Deep learning algorithms improve tumour detection in medical images

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Researchers from the Fraunhofer Institute for Medical Image Computing (MEVIS) in Bremen, Germany have developed software that uses deep learning to facilitate the detection of tumours in progressive cancer treatment images. The package will be demonstrated in Chicago at the world’s largest radiology meeting, RSNA, on 27 November to 2 December.

CT and MRI scans are often performed to determine whether a tumour has shrunk during the course of a cancer treatment. In most cases, tumour progression is evaluated only visually, which leads to new tumours often being overlooked. The new program – after being trained using large data sets beforehand to identify common features and patterns – can identify and reveal changes in tumour images automatically, bringing them to the attention of physicians, whereas previously they may have gone unnoticed.

‘Our program package increases confidence during tumour measurement and follow-up,’ explained Mark Schenk from Fraunhofer MEVIS. ‘The software can, for example, determine how the volume of a tumour changes over time and supports the detection of new tumours.’ 

Existing computer programs seek clearly defined image features such as certain grey values that are designated by experts to show organ outlines. ‘However, this can often lead to errors,’ commented Fraunhofer researcher Markus Harz. ‘The [existing] software assigns areas to the liver that do not belong to the organ.’ Physicians must then correct these errors before continuing, a process, which can often be quite time consuming.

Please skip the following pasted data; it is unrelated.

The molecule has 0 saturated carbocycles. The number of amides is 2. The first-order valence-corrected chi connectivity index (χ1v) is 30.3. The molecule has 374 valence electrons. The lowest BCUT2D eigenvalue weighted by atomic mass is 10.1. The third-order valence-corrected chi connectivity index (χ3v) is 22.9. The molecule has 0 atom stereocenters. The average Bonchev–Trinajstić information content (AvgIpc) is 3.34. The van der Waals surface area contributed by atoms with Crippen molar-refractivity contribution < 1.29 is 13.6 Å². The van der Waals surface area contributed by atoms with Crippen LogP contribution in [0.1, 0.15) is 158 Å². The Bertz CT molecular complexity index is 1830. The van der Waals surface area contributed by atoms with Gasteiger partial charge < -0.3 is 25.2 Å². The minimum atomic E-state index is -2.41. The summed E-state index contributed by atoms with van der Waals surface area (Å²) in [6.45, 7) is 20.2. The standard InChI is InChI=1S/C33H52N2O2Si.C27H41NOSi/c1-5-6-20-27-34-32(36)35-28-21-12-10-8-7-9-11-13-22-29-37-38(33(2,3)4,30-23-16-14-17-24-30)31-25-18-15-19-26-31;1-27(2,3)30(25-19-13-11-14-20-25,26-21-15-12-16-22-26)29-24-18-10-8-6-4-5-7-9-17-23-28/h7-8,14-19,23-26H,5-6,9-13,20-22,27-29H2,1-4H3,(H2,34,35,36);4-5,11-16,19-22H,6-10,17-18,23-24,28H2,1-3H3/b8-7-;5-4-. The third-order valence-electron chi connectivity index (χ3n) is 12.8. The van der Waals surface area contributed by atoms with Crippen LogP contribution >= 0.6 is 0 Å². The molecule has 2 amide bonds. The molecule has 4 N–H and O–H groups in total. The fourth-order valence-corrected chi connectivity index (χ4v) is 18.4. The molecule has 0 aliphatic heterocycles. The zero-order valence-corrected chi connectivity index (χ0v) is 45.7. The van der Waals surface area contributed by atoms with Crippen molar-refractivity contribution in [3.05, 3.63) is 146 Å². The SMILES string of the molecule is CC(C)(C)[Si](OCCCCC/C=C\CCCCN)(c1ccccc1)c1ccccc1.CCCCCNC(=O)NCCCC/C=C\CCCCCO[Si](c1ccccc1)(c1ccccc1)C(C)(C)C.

The newly developed software was trained with CT liver images from a total of 149 patients, with results showing that the more data the program analysed, the better it could automatically identify liver contours. In doing this, the package’s deep learning approach, which ‘reaches far beyond existing approaches', according to Fraunhofer MEVIS, promises improved results that will save physicians valuable time. 

A further application of the deep learning approach is image registration, in which the software aligns images from different patient visits so that physicians can compare them with ease. Machine learning can aid the particularly difficult task of locating bone metastases in the torso, in which the hip bones, ribs, and spine are visible. Currently, these metastases are often overlooked because of time constraints in clinical practice. Deep learning methods can help discover metastases reliably and thus improve treatment outcomes.

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